Opening Up to New Core Possibilities
Author: Roy Urrico
Published in: CU Times
Because no single technology can do everything, credit union core systems must be capable of integrating with third-party providers and application programming interfaces to deliver experiences that members demand.
Much of new fintech is only functional with the right data input. Therefore, credit unions should move on from legacy systems to unlock member information. “The first thing about being an open environment is you have got to have easy access to the data stored in the system,” Ted Bilke, president of the Monett, Mo.-based Jack Henry & Associate’s Symitar division, observed.
For this first installment of a two-part look at open cores, Bilke and other experts representing credit union providers present their perspective. Part two will offer credit unions’ viewpoints.
Favoring an open environment is Symitar, which allows for easy integration of third-party applications through its Episys core processing platform, utilized by approximately 700 credit union customers. Symitar EASE is the outsourced delivery model of Episys.
Symitar allows access to data using tools such as Power On, which permits the creation and extraction of files from the core; and Advanced Reporting for Credit Unions, which answers fundamental business questions by monitoring key performance indicators and factors.
“We’re starting to promote core as an enablement platform,” Bilke said. “We’re creating more enterprise solutions.” For example, though JHA offers the Banno Digital Banking Suite, Bilke pointed out it still provides some 100 different mobile solutions to its customers. “Trying to force everybody to a single product isn’t really the strategy.”
Other integration-friendly Symitar products/services include SymXchange for interactive data exchanges; jXchange for third-party integration; SymApp, a configurable online solution; and the Symitar Vendor Integration Program, which provides access to technical resources.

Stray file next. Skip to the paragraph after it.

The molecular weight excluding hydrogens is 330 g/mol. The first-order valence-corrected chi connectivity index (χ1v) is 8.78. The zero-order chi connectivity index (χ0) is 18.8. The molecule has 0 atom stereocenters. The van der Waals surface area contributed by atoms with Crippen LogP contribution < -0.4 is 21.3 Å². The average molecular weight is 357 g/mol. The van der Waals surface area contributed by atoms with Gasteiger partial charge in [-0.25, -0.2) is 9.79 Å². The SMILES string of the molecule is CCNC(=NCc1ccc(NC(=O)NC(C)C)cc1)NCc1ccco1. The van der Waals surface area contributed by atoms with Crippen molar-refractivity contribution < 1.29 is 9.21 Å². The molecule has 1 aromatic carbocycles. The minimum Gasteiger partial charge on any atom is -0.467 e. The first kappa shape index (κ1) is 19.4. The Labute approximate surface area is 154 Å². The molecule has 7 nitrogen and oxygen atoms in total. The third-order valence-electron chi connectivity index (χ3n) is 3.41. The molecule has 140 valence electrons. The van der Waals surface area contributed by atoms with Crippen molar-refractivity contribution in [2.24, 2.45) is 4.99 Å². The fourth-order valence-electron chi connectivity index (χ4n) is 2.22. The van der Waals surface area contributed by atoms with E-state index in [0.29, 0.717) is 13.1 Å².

About a year ago Symitar expanded its longtime partnership with the Farmington Hills, Mich.-based CUSO Member Driven Technologies, which offers the Episys platform. MDT provides a private hybrid cloud alternative for credit union core processing and IT needs.
“We’re trying to reduce our credit unions’ footprint from a hardware, infrastructure and IT perspective,” Gary Lee, vice president of client relations and sales at MDT, said. “But if credit unions still like to touch, look at and develop some of their own products, workflows or applications we will allow them to do that.”
Lee explained MDT, which has about 100 hosted clients in its data center, provides flexibility. “We’re not going to handcuff our credit unions and say, ‘Here’s the system in the box, this is what you get and you have to go to the beat of our drum.’”
He noted, “They can truly call themselves a lights-out environment if they’re leveraging our automation tools.” But MDT also permits third-party solutions that fill different niches.
“If Symitar is already looking at certifying or vetting that third party that wants to talk to the Episys core platform, then that’s great by us,” Lee said. However, even a noncertified vendor that is seeking integration with a particular credit union can receive accommodation. “If it’s a smaller player in the space, then we’ll work with those vendors directly,” Lee added.
The Layton, Utah-based CUSO CUProdigy delivers a modern, cloud-based core processing solution it said is unmatched in its functionality, openness and pricing. CUProdigy maintained its open ecosystem philosophy welcomes third-party integrations.
“CUProdigy’s original core system started out like all the other legacy cores. It was built around a relatively closed database using relatively old tools,” Amber Harsin, EVP of market engagement for CUProdigy, said. “This was fine 20 years ago when the need for custom third-party integrations was still low.”
Harsin noted about 10 years ago the CUSO saw the writing on the wall. “Credit unions were demanding more and more third-party integrations, and the products they wanted to integrate were becoming increasingly sophisticated.” At the same time, resource costs to maintain the old system were rising while resource knowledge was dwindling. “Rather than patch together the old and the new, as others have, we did an entire rewrite using modern tools, a modern architecture and an open, SQL database.” The entire platform is extensible.